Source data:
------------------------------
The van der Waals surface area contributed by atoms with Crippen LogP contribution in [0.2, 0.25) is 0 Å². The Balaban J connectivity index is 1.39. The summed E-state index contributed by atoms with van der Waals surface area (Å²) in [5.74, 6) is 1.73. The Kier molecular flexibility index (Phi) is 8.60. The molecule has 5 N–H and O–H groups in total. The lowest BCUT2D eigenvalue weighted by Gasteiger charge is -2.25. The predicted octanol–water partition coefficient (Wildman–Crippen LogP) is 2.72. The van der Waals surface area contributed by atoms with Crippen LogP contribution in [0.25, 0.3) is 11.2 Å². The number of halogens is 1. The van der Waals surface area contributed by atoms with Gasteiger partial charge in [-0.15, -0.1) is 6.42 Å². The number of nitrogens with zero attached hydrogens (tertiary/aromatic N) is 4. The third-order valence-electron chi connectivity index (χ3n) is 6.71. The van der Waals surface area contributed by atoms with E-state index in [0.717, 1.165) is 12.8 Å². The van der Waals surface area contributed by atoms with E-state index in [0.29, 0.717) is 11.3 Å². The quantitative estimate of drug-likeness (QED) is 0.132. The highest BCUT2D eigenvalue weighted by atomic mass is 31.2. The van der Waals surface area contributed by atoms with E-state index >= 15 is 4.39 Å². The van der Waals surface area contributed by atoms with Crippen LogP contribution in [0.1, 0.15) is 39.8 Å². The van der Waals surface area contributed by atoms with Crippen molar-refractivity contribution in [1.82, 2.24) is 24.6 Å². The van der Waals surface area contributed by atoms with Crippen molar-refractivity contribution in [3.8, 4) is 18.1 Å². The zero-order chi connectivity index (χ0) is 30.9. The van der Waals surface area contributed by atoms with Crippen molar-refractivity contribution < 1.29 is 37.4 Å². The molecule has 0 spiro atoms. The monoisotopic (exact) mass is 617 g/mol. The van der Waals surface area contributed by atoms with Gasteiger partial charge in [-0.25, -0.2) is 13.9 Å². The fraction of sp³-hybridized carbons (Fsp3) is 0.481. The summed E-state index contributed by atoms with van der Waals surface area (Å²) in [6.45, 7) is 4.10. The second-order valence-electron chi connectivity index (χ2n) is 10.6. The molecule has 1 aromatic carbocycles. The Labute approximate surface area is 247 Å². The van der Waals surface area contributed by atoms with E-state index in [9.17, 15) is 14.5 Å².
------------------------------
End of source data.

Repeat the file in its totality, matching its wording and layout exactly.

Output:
The van der Waals surface area contributed by atoms with Crippen LogP contribution in [0.2, 0.25) is 0 Å². The Balaban J connectivity index is 1.39. The summed E-state index contributed by atoms with van der Waals surface area (Å²) in [5.74, 6) is 1.73. The Kier molecular flexibility index (Phi) is 8.60. The molecule has 5 N–H and O–H groups in total. The lowest BCUT2D eigenvalue weighted by Gasteiger charge is -2.25. The predicted octanol–water partition coefficient (Wildman–Crippen LogP) is 2.72. The van der Waals surface area contributed by atoms with Crippen LogP contribution in [0.25, 0.3) is 11.2 Å². The number of halogens is 1. The van der Waals surface area contributed by atoms with Gasteiger partial charge in [-0.15, -0.1) is 6.42 Å². The number of nitrogens with zero attached hydrogens (tertiary/aromatic N) is 4. The third-order valence-electron chi connectivity index (χ3n) is 6.71. The van der Waals surface area contributed by atoms with E-state index in [0.717, 1.165) is 12.8 Å². The van der Waals surface area contributed by atoms with E-state index in [0.29, 0.717) is 11.3 Å². The quantitative estimate of drug-likeness (QED) is 0.132. The highest BCUT2D eigenvalue weighted by atomic mass is 31.2. The van der Waals surface area contributed by atoms with E-state index >= 15 is 4.39 Å². The van der Waals surface area contributed by atoms with Crippen LogP contribution in [0.1, 0.15) is 39.8 Å². The van der Waals surface area contributed by atoms with Crippen molar-refractivity contribution in [1.82, 2.24) is 24.6 Å². The van der Waals surface area contributed by atoms with Crippen molar-refractivity contribution in [3.8, 4) is 18.1 Å². The zero-order chi connectivity index (χ0) is 30.9. The van der Waals surface area contributed by atoms with Crippen molar-refractivity contribution < 1.29 is 37.4 Å². The molecule has 0 spiro atoms. The monoisotopic (exact) mass is 617 g/mol. The van der Waals surface area contributed by atoms with Gasteiger partial charge in [-0.25, -0.2) is 13.9 Å². The fraction of sp³-hybridized carbons (Fsp3) is 0.481. The summed E-state index contributed by atoms with van der Waals surface area (Å²) in [6.45, 7) is 4.10. The second-order valence-electron chi connectivity index (χ2n) is 10.6. The molecule has 1 aromatic carbocycles. The Labute approximate surface area is 247 Å². The van der Waals surface area contributed by atoms with E-state index in [9.17, 15) is 14.5 Å².